The earliest references to Methodist preaching in Spalding is by visiting preachers from Horncastle and Boston. An episcopal visitation return in the early 1790s records fifty Methodist families in the town. In December 1793 a house belonging to Charles Young was registered as a place of worship, and in 1796 the first Methodist chapel was built at the bottom of a passage called 'the Hole in the Wall' off the Market Place. This was in use for thirty years, until its successor was built in Broad Street, thanks largely to the generosity of a local butcher, Augustin Pridmore. This second chapel was registered in May 1827 and seated 380. The society initially disapproved of having an organ and the singing was led by a male soloist, augmented on special occasions by instrumentalists from the congregation, until a harmonium was acquired in 1856.

In the early days a Sunday School was held in the British School in Pinchbeck Street, until a two-storey schoolroom was built next to the chapel in 1861.

Spalding Circuit (known in its first year as Boston Circuit) was formed in 1795. A separate Holbeach Circuit came into existence in 1874.

The 1851 Religious Census recorded a morning congregation of 262 plus 200 in the Sunday School ; 28 in the afternoon and 330 in the evening. This thriving cause was seriously affected by the Wesleyan Reform movement. A membership of 197 in December 1850 had been reduced to 48 by March 1852. But the Wesleyan recovery was vigorous, led by a group of local businessmen. Notable among these was Henry Longbottom, the Chapel and Society Steward who had signed the Broad Street census return in 1851 and belonged to a long-standing Methodist family. His son George Longbottom (1845-1919), was a partner in the drapery business of Harper & Co. in the Market Place. Described as 'one of those gentle, kindly souls beloved by all', George joined the Broad Street society in 1860 and became a Local Preacher in 1862. He held many offices in church and circuit and was a trustee of many of the circuit chapels.

By 1868 the Broad Street chapel was proving inadequate. The pews were replaced by pitch pine seating and a second place of worship was opened in Spalding Marsh in 1873. A new and larger Broad Street Chapel was opened in March 1887 alongside its predecessor, which was demolished to make way for new school premises. This second Broad Street chapel had seating for 577 adults and 69 children. By 1892 adult membership had risen to 176 with 51 on trial and by 1907 membership had reached 200. During an extensive renovation of the church in 1902, services were held in the schoolroom next door. The post-war years have seen many further changes and improvements to the Broad Street premises.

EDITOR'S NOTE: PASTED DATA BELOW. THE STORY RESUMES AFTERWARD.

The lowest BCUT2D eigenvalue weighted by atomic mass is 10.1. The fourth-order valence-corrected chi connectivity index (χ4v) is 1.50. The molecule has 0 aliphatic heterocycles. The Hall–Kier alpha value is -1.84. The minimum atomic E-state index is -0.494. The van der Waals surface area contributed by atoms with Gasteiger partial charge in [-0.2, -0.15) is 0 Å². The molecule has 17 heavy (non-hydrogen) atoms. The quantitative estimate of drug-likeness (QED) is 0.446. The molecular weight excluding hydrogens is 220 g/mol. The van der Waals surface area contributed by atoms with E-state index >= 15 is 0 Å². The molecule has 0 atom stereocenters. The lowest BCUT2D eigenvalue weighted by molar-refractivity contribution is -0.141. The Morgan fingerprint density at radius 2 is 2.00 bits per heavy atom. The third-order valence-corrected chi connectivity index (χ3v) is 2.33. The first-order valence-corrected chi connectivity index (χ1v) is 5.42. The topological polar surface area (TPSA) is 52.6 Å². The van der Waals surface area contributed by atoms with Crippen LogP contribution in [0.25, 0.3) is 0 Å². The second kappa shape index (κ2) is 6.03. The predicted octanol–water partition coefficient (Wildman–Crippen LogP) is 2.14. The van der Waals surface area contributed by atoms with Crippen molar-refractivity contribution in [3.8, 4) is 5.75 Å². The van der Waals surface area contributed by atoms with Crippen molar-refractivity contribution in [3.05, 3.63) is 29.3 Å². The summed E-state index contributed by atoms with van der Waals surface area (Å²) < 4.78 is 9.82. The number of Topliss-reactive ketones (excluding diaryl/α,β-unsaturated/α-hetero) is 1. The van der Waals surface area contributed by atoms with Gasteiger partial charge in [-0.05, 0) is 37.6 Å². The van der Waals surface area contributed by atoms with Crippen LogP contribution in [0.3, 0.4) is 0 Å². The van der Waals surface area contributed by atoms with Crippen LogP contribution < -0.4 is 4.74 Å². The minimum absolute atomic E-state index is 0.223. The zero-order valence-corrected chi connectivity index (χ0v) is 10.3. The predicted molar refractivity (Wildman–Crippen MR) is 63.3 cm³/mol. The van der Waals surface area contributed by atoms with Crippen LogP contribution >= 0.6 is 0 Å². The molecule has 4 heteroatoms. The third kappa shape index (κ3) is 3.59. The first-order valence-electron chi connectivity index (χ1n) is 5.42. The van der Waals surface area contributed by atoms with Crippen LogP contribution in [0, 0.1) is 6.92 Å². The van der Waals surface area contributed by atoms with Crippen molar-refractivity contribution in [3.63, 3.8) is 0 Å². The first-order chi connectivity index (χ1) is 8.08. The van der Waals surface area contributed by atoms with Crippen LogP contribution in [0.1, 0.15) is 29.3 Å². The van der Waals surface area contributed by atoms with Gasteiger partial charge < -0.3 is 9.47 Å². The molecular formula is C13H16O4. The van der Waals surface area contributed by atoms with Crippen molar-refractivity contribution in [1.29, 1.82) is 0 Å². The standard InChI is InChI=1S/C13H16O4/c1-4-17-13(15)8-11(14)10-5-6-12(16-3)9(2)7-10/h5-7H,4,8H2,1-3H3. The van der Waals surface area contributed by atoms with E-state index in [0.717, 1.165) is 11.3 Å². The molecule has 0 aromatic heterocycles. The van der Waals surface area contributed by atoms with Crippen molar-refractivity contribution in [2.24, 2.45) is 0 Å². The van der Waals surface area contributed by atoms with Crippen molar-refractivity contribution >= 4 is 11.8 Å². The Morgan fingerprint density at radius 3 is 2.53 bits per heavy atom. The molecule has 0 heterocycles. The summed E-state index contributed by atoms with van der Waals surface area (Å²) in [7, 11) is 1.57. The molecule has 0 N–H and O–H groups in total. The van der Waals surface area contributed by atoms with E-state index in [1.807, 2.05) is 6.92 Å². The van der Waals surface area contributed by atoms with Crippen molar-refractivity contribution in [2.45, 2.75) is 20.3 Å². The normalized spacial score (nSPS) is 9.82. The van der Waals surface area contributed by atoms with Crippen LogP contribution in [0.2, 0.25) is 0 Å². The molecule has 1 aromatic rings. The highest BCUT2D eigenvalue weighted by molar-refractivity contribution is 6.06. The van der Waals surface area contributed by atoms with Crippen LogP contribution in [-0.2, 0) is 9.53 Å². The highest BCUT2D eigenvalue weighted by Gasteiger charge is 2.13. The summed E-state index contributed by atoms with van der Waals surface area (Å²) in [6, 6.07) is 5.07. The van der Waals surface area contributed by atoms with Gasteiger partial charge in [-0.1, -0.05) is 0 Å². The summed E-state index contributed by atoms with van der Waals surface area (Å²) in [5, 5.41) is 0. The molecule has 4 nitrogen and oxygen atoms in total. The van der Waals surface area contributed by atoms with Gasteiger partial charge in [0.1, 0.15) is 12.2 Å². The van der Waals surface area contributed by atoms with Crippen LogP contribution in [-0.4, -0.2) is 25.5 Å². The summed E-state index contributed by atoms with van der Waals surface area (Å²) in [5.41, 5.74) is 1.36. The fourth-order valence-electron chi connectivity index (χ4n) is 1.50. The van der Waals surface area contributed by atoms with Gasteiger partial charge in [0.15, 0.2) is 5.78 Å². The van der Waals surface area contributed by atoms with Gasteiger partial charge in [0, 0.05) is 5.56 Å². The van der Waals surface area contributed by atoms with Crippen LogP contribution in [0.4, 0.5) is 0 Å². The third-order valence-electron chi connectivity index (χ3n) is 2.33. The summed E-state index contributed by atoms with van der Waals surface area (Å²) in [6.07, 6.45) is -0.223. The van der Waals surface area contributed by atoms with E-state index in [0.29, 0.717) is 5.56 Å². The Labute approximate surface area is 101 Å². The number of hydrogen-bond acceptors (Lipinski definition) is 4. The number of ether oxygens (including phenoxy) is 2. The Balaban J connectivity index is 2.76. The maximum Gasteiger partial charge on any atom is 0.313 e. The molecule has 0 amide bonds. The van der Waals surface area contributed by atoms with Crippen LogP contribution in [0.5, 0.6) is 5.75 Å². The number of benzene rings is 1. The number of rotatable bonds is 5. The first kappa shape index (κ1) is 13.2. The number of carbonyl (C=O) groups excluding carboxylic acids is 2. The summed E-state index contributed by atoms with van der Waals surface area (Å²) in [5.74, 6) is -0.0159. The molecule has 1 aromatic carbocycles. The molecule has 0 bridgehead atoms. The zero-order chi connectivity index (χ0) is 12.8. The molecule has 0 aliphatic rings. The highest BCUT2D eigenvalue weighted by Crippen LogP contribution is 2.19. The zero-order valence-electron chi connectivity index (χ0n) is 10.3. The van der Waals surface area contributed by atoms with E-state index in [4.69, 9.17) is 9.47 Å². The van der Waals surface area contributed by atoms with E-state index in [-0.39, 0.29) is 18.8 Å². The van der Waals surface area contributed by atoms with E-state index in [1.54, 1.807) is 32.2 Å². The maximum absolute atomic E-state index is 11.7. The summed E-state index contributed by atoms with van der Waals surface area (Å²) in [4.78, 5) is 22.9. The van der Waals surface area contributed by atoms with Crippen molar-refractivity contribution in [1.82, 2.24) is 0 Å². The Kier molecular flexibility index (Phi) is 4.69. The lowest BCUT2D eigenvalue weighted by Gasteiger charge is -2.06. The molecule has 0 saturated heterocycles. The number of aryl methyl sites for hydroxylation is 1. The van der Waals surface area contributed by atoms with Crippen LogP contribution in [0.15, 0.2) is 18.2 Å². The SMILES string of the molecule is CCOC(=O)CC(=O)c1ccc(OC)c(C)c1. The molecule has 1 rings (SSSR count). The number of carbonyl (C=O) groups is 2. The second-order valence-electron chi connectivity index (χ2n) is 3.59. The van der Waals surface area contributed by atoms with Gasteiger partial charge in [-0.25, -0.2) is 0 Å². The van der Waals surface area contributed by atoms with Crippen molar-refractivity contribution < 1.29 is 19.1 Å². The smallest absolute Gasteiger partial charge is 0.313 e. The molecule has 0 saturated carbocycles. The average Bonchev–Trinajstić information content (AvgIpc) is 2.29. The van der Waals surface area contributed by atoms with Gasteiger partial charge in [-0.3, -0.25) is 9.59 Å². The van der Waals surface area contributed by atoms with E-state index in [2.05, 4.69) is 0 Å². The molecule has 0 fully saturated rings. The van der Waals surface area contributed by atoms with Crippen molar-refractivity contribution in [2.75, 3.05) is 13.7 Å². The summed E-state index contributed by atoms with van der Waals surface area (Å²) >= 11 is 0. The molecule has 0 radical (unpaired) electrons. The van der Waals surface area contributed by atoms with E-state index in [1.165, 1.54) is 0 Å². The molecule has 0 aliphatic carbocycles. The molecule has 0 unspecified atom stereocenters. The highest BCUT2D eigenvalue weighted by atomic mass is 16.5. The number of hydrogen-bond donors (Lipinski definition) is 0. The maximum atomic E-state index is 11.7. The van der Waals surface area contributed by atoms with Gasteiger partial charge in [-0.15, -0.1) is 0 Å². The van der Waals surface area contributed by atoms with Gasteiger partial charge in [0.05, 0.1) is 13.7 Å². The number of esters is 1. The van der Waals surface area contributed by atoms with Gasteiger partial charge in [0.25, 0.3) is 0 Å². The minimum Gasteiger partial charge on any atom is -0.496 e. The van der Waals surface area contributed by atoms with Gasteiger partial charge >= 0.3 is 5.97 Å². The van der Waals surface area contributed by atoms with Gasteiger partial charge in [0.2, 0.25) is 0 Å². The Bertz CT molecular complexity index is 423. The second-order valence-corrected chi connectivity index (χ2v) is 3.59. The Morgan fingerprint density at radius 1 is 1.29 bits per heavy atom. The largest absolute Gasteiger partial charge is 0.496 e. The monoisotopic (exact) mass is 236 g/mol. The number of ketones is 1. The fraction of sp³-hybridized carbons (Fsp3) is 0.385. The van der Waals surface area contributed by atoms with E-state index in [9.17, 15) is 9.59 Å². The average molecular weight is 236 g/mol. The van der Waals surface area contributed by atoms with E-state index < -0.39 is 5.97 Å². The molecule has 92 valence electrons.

Others leading the continuing recovery were two Donington brothers: James (1830-1895), who settled in the town in 1856 and Robert (1832-1895), who joined him in 1863. James took over Henry Longbottom's ironmongery business in Bridge Street and was a local preacher who travelled extensively around the circuit. Robert set up as a chemist in the Market Place and became much involved in the life of both the town and the Broad Street church, serving for over thirty years as Superintendent of the Sunday School.

The Wesleyan Reform movement in the 1850s seriously reduced the membership at Spalding by both resignation and expulsion. The Reformers met at first in the Assembly Rooms. They became part of the United Methodist Free Churches in 1857 and opened a church of their own in the Crescent in that year, taking with them not only many Broad Street members, but the whole of the Sunday School and the nearest village causes. In 1907 they became part of the United Methodist Church, which brought together the Methodist New Connexion, the Bible Christians and the UMFC.

The Primitive Methodists also had congregations in Spalding, with chapels in Little London (1842) and St. Thomas Road (1872).

Despite Methodist Union in 1932, bringing the three branches of Methodism together to form the present Methodist Church, the union in Spalding did not take effect until 1939.

  • Norman Leveritt, ed., 'A Faithful Witness: A History of the Methodist Church Broad Street Spalding 1887-1987'